Stanford University was sharply criticized on Monday for pushing an interpretation of campus-wide sexual assault data that activists said is misleading.
Like many universities across the country facing pressure from activists, survivors, and even the White House, Stanford University conducted a campus climate survey to compile statistics about sexual assaults.
In a press release and campus-wide emails, Stanford promoted the figure that 1.9% or "about 2 percent" of undergraduate and graduate students are sexually assaulted – a statistic activists are calling “dangerous.” The figure is an average of women, men, and “gender diverse” students’ experience with sexual assault.
“To us, any number above zero is unacceptable,” Stanford president John L. Hennessy and Provost John Etchemendy wrote in a letter to students, faculty, and staff, adding that the results of the survey will be used to strengthen the university’s approach to preventing and responding to sexual assault.
“The results of this survey show clearly that we have much more work to do in battling sexual assault and misconduct,” Hennessy added in a press release. "These findings point to unacceptable behaviors that are fundamentally inconsistent with our community values. The results also indicate that we must enhance our support for students in crisis or distress.”
But what the survey results do not clearly disclose, several advocacy groups told BuzzFeed News, is that almost half of female undergraduate students reported experiencing a serious incident of sexual violence.
“I was instantly taken aback by the 1.9 number,” Elisabeth Dee a Stanford junior and activist on campus told BuzzFeed News. “I felt there was no way that was correct. To put out that only 1.9% of students experience sexual assault is misleading and dangerous.”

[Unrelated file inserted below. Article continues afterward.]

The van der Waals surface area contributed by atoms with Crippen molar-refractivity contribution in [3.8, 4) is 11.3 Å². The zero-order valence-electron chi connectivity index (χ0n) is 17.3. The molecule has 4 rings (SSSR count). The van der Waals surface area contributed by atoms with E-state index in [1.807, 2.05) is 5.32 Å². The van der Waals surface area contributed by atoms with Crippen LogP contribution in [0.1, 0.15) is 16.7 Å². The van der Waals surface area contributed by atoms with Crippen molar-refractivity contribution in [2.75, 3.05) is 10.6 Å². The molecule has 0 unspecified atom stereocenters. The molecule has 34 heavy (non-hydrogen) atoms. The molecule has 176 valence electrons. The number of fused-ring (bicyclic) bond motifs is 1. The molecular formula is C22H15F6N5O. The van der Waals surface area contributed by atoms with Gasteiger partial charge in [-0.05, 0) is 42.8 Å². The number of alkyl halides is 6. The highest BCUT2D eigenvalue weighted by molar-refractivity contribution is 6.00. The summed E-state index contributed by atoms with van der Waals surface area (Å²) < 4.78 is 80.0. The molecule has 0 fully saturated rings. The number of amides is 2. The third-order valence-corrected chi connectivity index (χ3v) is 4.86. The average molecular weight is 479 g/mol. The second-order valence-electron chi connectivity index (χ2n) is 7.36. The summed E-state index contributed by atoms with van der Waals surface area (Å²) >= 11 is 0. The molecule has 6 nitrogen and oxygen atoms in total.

Dee said she believes the university is pushing this statistic for “good publicity,” and to avoid having to deal with “a very serious issue on campus.”
“I think of it as Stanford saying it can manipulate data to skew the problem,” Tessa Ormenyi, a 2014 Stanford alumna who served on panel reviewing cases of sexual violence on campus, told BuzzFeed News.
Lisa Lapin, Stanford's vice president of communications, defended the survey to BuzzFeed News and said the university takes sexual assaults very seriously.
"Stanford conducted the most thorough and detailed climate survey of any university to date, with the most comprehensive an exhaustive results all shared with the public," Lapin said in a statement to BuzzFeed News. "It was important to convey the total scope of sexual assault at Stanford, because the issue impacts all communities at the university—not only undergraduate women."
Stanford released results of a Campus Climate Survey last week – the latest in a series of reports from universities across the country on sexual assault on campus. The survey was conducted in the spring 2015 semester.
Stanford’s report said that nearly 43.3% female undergraduates – a rate comparable with other universities across the country including Harvard and Yale – reported a serious case of sexual wrongdoing.
That rate was obtained by adding the 6.5% of senior women who reported being sexually assaulted while at Stanford to the 36.8% of senior women who experienced serious sexual misconduct. (Focusing on senior respondents allows for students to respond with a four-year average.)
Stanford then arrived at the 1.9% figure – touted in emails and press releases – by combining the number of reported sexual assaults on women with the same results for “gender diverse” students and men – significantly decreasing the percentage.
Activists added that the university also shouldn't have separately categorized “sexual assault” and “sexual misconduct."
Dee said Stanford's definition of sexual assault in the survey is extremely narrow, mirroring California’s criminal statue for actual attempted rape. In order for a survey respondent to be considered a sexual assault victim, Dee said, they have to have been incapacitated – essentially intoxicated to the point of being asleep, unconscious, or unable to resist or respond during the assault.